U.S. Attorney Geoffrey Berman Will Leave Office After Public Stand-Off With Barr

DETROIT, MI - DECEMBER 18: U.S. Attorney General William Barr announces a new Crime Reduction Initiative designed to reduce crime in Detroit on December 18, 2019 in Detroit, Michigan.
Geoffrey Berman, the U.S. Attorney for the Southern District of New York, has announced he will leave his position after a public dispute with Attorney General William Barr, who originally said Berman was stepping down but later told him he had been fired.
“In light of Attorney General William Barr’s decision to respect the normal operation of law and have Deputy U.S. Attorney Audrey Strauss become acting U.S Attorney, I will be leaving the U.S. Attorney’s office for the Southern District of New York, effective immediately,” said Berman on Saturday evening.
Berman’s public acknowledgment that he was leaving the office comes after Barr told him the president was firing him, a move that Barr said would result in Strauss taking over the office. When Barr originally said Berman was stepping down, he indicated that Craig Carpenito, the U.S. Attorney for the District of New Jersey, would replace Berman in the interim, not Strauss.
Berman, who was appointed by the judiciary after the Senate failed to take up his nomination, denied Barr’s original account that he had agreed to resign, and insisted that he would stay at the office until “a presidentially appointed nominee is confirmed by the Senate.” According to The Washington Post, Berman was still reporting to work as of Saturday morning, and reportedly told journalists that he was “just here to do my job.”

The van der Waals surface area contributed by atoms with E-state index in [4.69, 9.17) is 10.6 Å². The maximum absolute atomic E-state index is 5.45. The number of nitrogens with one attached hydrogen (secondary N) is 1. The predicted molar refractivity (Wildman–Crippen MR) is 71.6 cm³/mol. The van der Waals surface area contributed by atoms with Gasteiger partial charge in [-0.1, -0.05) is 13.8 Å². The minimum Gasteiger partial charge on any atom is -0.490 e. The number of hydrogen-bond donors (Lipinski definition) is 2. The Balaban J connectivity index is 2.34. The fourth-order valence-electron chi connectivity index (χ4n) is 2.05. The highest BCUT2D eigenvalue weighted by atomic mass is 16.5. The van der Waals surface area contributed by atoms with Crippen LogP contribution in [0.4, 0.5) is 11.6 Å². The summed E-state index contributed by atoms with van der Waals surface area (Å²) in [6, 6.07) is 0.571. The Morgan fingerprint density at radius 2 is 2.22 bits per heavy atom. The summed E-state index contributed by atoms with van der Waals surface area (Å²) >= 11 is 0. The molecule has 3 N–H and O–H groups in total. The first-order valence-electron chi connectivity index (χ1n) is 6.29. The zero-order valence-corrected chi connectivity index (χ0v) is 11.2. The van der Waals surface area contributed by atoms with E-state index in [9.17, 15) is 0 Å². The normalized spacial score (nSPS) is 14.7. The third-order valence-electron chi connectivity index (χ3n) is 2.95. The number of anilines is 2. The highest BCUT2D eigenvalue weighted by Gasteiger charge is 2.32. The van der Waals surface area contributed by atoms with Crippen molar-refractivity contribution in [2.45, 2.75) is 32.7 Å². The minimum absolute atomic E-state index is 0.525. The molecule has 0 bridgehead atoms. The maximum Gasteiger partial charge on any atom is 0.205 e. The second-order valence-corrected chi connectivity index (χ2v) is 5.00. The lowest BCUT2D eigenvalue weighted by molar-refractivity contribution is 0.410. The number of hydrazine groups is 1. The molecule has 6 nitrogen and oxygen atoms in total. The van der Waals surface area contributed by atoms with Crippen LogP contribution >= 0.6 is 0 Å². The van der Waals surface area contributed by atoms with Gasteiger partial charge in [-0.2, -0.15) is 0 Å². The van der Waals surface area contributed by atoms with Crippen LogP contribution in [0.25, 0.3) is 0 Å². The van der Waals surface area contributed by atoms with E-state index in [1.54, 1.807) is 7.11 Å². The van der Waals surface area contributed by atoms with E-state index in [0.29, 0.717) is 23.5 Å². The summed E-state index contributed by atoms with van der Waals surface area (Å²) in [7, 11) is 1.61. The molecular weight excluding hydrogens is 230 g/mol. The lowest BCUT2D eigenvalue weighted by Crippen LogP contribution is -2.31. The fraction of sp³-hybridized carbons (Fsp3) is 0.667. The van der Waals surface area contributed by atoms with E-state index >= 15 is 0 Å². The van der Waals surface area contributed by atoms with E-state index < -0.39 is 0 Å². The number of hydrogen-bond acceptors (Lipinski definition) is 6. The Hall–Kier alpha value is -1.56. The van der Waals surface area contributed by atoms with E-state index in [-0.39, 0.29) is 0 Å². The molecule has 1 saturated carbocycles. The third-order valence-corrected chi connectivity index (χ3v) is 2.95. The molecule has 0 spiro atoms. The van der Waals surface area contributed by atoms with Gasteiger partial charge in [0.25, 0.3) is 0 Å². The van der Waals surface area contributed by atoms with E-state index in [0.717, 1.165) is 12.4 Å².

After Berman issued his defiant Friday-night response, Barr informed him he had been fired: “Unfortunately, with your statement of last night, you have chosen public spectacle over public service. Because you have declared that you have no intention of resigning, I have asked the president to remove you as of today, and he has done so.”
President Donald Trump later denied that he had any role in Berman’s termination, saying that it was a decision made by the attorney general and that he was “not involved.”
As The New York Times originally reported, Berman’s stand-off with Barr “raised complicated constitutional and legal questions because of the highly unusual way that Mr. Berman received his job.”
The Associated Press reports that a district-court appointed U.S. attorney can serve “until the vacancy is filled.”
He challenged Barr’s power to remove, given that Berman was appointed by federal judges, not by the president, and the White House never formally nominated him. Under federal law, a U.S. attorney who is appointed by district court judges can serve “until the vacancy is filled.”
But the Justice Department’s Office of Legal Counsel argued in a 1979 opinion that the “power to remove a court-appointed U.S. attorney rests with the president.” It says, “The president is responsible for the conduct of a U.S. Attorney’s office and therefore must have the power to remove one he believes is an unsuitable incumbent, regardless of who appointed him.”

No comments:

Powered by Blogger.